Construction Best Practices

The Role of Email in the Modern Construction Workplace


Emails can be a powerful communication tool, but can bog people down if they're not clear and concise.

In today’s modern era, it might feel like the email is becoming a bit of antiquated technology – especially as powerful new mobile solutions and applications become available to connect and communicate with each other. Yet, email still plays a vital role in business and is an especially critical tool when coordinating a large project like modernizing technology or communicating a significant operational change throughout the organization.

However, even as email maintains its stronghold in the workplace, everyone uses — and responds to — email a little differently. This can lead to serious questions about the effectiveness that email communications have. For instance, does it feel like you are sending and receiving an enormous amount of emails during the week? Do you often find them to be too long, too short, not to the point, hostile or confusing? Is the tone and intent ever misinterpreted?

Remember, emails aren’t meant to keep you from picking up the phone, walking to someone’s desk to have an actual back-and-forth conversation or leveraging more modern technologies and applications to communicate with peers on levels more direct and relevant to them.

Email is, however, a powerful tool for recapping conversations, quick questions and/or coordinating meeting times and locations. We all intend to have our emails regarded and remain on our audience’s priority reading list, and getting there often takes a deliberate approach.

If you want your emails to be read and regarded with credibility, follow these six basic email tips:

Giving just a little more forethought to the emails we send can significantly improve communication overall.

Tip 1: Know the purpose of your email

We all use email to communicate. The most impactful emails tend to be those that initiate that communication and fall under three categories. Is your email meant to?

  1. Recap a conversation
  2. Ask a quick question
  3. Coordinate an in-person meeting or phone call

Note: If it’s for anything else be sure have an actual conversation first. Then use the remaining tips listed below.

Tip 2: Know your audience

Before you start any email exchange – Does the person you are about to email like to use email for this type of communication? Have you ever asked them what type of communication they prefer? If email is not the best method, find out how they best communicate and see if it makes better sense to engage them via these methods. For instance, project managers in the field might prefer all project communications come through a specific software platform. While executive teams might prefer informational dashboards or reports. Email might work best for coordinating communications with vendors, but in-office quick conversations might be best suited for in-person conversations or instant messaging programs.

Tip 3: Create an engaging subject line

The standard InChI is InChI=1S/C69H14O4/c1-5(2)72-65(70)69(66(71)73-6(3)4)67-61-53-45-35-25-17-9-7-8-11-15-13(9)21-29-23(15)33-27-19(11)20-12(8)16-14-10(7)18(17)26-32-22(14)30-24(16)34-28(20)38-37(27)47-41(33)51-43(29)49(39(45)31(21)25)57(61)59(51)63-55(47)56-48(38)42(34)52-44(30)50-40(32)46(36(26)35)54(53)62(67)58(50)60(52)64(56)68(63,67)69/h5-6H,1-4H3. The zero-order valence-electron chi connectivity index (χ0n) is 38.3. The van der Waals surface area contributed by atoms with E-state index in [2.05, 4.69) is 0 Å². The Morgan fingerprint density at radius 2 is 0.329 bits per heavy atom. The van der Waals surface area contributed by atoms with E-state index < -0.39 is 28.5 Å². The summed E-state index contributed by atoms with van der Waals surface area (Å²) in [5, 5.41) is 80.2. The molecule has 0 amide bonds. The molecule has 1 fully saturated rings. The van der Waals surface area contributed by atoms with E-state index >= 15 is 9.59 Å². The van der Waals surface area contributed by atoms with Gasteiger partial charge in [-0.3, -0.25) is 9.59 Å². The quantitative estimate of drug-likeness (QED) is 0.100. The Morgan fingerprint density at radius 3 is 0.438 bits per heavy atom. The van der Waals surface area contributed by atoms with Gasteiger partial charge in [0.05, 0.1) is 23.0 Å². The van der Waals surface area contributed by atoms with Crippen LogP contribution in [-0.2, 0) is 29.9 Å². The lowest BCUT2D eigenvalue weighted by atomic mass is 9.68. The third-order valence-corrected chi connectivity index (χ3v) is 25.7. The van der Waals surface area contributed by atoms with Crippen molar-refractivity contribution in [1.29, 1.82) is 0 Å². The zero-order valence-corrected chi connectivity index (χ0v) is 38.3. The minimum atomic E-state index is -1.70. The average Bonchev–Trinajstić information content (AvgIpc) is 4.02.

When emails are the most effective method, the subject line is arguably the most prominent part as it can determine whether your email will be read. Take the time to write a meaningful subject line, one that is brief and relevant to the content of your email. The subject line will also help people more easily go back to search for your email if necessary.

Tip 4: Make it easy to read

Keep your message concise and to the point. Use bullets where you can. Add spaces between paragraphs and bullets. Avoid using all capital letters, slang, emotional icons, unique abbreviations and excessive punctuation.

As a reminder avoid sending emails when you might be feeling any type of negative emotion. Those negative emotions can spin the way you write. What you send cannot be taken back.

Tip 5: Understand the 'To,' 'CC' and 'BCC' fields

The general rule of thumb is that recipients in the To field are expected to reply or follow up on the email, while those in the CC (carbon copy) and BCC (blind carbon copy) fields are not. Add people to each field purposefully. Your goal should be to limit the numbers, not to fill up others inboxes so everyone knows you’re on top of your job.

  • To field:Enter the direct addressees of your email in the “To” field. These are the people to whom you are writing directly.
  • CC field: Enter anyone you want to keep in the loop but are not addressing directly in the email. Those included in the “CC” field are being sent a copy of your email as an FYI.
  • BCC field: The “BCC” field is used when you want to loop someone into an email privately. The email is sent to all, but the recipients in the “To” and “CC” fields do not see that the email was also sent to others included in the “BCC” field.

Tip 6: Know when to pick up the phone or meet in person

If, at any point, your email exchange turns into a back-and-forth exchange, pick up the phone immediately and have a conversation. It will be easier to resolve the issue through a phone or in-person conversation meeting with the recipient.

    At the end of the day, email is still a valuable and vital tool for the construction organization to leverage. Technology innovations continue to evolve the way we communicate though, we could easily see a shift to where we are less and less reliant on emails. Contractors that are modernizing their technology stacks to include new cloud-based, integrated business and project collaboration solutions are already realizing this first-hand.

    For help with successfully launching change initiatives feel free to contact CTP Solutions, LLC at 248-670-1646 or [email protected]

    Posted By

    For more than 20 years Andrea Wright has helped organizations — big and small — successfully strategize and launch change initiatives, modernize operations and empower their team and team members to be the best version of themselves. Contact CTP Solutions, LLC at 248-670-1646 or [email protected].